Taking in Secondhand Criticism

“I loved your book but my mom didn’t”

Nina Renata Aron

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Photo by ASTERISK KWON on Unsplash

A memoir is not actually an invitation for people to judge the events of your life — it’s a work of literature and memory. But readers don’t always see it that way. They often take reading one as an opportunity to evaluate the author’s life decisions, especially if that person is a woman. Double if she’s a mother.

I knew this going into the process of memoir writing and experienced grave anxiety about it, but I didn’t feel entitled to the worry. Could I really complain about mean girls on Goodreads if I’d put sordid details about my life out there for all to see? Wasn’t I, in some sense, asking for judgment?

If you’re able to sell a book about your life in the first place, it’s probably had some fairly dramatic ups and downs. In my case, these were mainly to do with addiction and love. I wrote about growing up with addiction in my family, and in particular about a long romantic relationship I had with a man addicted to drugs. I also disclosed my own excessive alcohol and drug use and, at the end, my decision to get sober. I am a middle child and have been a people-pleaser — a doormat, if we’re being honest — for much of my life, so the act of telling the truth about myself, of risking displeasing people, felt radical and scary.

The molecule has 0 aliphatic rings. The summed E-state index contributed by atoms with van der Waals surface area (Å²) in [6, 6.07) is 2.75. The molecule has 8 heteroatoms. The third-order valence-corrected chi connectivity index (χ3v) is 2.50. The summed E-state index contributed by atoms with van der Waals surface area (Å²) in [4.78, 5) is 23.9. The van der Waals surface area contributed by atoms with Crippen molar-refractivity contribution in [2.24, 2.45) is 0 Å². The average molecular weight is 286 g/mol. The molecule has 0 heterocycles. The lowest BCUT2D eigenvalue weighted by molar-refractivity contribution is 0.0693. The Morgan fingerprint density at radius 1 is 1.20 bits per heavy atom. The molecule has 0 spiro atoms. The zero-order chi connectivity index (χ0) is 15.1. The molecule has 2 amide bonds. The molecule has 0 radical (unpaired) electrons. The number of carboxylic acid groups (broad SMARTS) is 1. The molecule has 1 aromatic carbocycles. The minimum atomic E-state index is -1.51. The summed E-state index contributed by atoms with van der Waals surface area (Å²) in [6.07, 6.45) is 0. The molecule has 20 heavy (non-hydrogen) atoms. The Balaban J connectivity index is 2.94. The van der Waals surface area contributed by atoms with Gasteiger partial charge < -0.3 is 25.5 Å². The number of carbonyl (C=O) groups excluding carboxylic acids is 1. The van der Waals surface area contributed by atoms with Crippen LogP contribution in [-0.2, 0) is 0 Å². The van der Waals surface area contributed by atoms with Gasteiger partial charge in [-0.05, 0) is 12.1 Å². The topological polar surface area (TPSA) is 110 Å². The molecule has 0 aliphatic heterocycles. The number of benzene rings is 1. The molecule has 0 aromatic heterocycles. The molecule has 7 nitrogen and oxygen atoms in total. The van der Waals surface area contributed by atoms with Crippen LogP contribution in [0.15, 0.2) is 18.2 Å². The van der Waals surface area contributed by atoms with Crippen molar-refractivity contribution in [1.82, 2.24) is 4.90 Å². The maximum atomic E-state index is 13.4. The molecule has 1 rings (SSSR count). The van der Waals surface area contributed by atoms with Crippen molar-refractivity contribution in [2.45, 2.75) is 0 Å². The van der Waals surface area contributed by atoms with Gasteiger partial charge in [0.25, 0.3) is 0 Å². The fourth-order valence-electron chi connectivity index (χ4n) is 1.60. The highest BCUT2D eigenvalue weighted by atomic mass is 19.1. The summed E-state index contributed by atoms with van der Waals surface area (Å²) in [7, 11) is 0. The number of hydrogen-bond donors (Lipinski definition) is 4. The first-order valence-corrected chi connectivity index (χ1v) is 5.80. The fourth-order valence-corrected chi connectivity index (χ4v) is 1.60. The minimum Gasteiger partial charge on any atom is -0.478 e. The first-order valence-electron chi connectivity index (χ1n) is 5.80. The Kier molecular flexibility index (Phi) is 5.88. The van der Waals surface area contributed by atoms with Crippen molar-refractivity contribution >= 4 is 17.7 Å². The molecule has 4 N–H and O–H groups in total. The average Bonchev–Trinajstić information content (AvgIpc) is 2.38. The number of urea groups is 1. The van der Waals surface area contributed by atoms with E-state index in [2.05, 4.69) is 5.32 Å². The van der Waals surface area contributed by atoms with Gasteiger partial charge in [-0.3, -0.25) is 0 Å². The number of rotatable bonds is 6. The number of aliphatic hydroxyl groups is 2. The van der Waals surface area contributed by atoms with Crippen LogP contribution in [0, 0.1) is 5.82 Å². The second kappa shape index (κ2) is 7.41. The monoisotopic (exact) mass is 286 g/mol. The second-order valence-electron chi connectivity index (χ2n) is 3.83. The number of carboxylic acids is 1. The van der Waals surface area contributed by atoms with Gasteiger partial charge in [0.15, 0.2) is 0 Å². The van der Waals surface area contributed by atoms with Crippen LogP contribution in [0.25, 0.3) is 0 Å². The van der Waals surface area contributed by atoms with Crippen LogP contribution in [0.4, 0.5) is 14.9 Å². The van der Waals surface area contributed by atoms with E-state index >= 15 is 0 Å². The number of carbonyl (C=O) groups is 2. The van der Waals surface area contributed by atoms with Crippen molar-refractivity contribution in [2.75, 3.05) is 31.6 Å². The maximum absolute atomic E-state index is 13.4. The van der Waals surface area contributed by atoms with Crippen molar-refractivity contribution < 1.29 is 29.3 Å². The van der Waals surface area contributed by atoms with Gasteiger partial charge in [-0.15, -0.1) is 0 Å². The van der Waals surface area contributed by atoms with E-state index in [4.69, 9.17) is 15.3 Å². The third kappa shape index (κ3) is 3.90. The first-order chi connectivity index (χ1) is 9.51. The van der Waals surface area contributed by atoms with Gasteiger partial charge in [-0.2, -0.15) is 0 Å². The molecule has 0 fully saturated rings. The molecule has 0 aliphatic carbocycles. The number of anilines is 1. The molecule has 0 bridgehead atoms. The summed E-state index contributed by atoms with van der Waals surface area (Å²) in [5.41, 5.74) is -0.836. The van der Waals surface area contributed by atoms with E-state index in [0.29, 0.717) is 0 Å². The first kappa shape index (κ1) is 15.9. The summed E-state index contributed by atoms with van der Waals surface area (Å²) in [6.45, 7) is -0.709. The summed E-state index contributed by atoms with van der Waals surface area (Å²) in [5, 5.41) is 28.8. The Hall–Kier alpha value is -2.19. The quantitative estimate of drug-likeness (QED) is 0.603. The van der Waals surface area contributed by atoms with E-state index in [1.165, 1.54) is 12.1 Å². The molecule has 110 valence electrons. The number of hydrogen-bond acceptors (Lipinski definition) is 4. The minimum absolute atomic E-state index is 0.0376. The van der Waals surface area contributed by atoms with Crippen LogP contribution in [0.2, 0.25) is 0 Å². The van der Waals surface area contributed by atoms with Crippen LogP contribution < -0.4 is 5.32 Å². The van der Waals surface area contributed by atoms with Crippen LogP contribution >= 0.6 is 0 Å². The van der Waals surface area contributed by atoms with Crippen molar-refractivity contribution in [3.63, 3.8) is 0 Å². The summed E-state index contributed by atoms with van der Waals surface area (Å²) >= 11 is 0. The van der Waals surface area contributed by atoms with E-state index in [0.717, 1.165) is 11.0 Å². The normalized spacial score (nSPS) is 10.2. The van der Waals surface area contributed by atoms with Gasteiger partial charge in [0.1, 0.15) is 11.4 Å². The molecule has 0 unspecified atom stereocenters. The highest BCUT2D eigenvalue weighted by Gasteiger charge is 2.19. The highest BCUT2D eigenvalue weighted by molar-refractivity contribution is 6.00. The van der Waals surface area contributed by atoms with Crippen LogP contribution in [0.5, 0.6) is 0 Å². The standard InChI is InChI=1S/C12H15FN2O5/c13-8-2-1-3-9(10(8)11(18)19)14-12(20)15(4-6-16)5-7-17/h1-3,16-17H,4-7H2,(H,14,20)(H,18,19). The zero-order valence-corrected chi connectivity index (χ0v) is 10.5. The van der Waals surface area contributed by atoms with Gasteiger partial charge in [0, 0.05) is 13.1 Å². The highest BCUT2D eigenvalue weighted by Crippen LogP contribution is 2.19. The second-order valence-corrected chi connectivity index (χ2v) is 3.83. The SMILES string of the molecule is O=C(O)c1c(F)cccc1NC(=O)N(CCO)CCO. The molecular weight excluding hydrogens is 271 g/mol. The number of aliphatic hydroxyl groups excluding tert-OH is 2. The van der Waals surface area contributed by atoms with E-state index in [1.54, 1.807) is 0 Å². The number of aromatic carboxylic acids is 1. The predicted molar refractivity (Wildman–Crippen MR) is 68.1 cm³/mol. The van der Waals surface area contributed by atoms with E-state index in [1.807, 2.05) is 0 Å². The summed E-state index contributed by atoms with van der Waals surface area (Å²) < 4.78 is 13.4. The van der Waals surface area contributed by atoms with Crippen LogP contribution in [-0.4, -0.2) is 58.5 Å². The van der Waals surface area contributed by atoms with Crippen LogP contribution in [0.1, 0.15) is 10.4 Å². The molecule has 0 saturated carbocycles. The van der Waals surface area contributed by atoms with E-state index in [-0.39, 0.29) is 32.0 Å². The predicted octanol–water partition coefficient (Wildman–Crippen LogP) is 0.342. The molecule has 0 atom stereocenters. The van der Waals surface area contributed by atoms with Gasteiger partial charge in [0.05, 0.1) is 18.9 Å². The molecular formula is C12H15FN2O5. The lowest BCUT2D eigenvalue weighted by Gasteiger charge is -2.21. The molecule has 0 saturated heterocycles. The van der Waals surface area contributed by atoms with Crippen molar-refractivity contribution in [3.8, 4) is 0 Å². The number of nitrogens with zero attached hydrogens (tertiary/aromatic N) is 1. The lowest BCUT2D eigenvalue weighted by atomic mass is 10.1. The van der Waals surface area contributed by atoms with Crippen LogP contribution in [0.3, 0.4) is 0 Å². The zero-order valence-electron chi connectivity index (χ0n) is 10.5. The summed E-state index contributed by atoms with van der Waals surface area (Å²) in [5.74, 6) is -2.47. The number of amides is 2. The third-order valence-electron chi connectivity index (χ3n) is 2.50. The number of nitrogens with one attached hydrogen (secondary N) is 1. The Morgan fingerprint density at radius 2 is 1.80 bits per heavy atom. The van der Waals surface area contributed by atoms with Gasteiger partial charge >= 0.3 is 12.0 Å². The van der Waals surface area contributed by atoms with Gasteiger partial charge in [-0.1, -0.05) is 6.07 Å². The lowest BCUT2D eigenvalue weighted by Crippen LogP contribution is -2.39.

Fortunately, no one has said anything truly scathing about my book to my face, but on numerous occasions, supportive friends have reported others’ judgments to me. A few have said, for example, I loved your book, but I gave it to my mother and she had some pretty serious issues with it. I notice the prickle of adrenaline such a statement prompts — some recessive but primal part of me readying myself for battle.

The person with the issues is almost always a member of my parent’s generation (a Boomer) and the issue is usually just harsh judgment of the choices I made, along the lines of “how could she do that?” How could she stay in a bad relationship, how could she put her children through that, how could she be an alcoholic. I couldn’t help it! I want to shout. It’s pathological! That’s the whole point!

I think sometimes the judgment isn’t only of my choices but of the fact that I would talk openly about these once-taboo themes in the first place. It is one…

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Nina Renata Aron

Author of Good Morning, Destroyer of Men’s Souls: A Memoir of Women, Addiction, and Love. Work in NYT, New Republic, the Guardian, Jezebel, and more.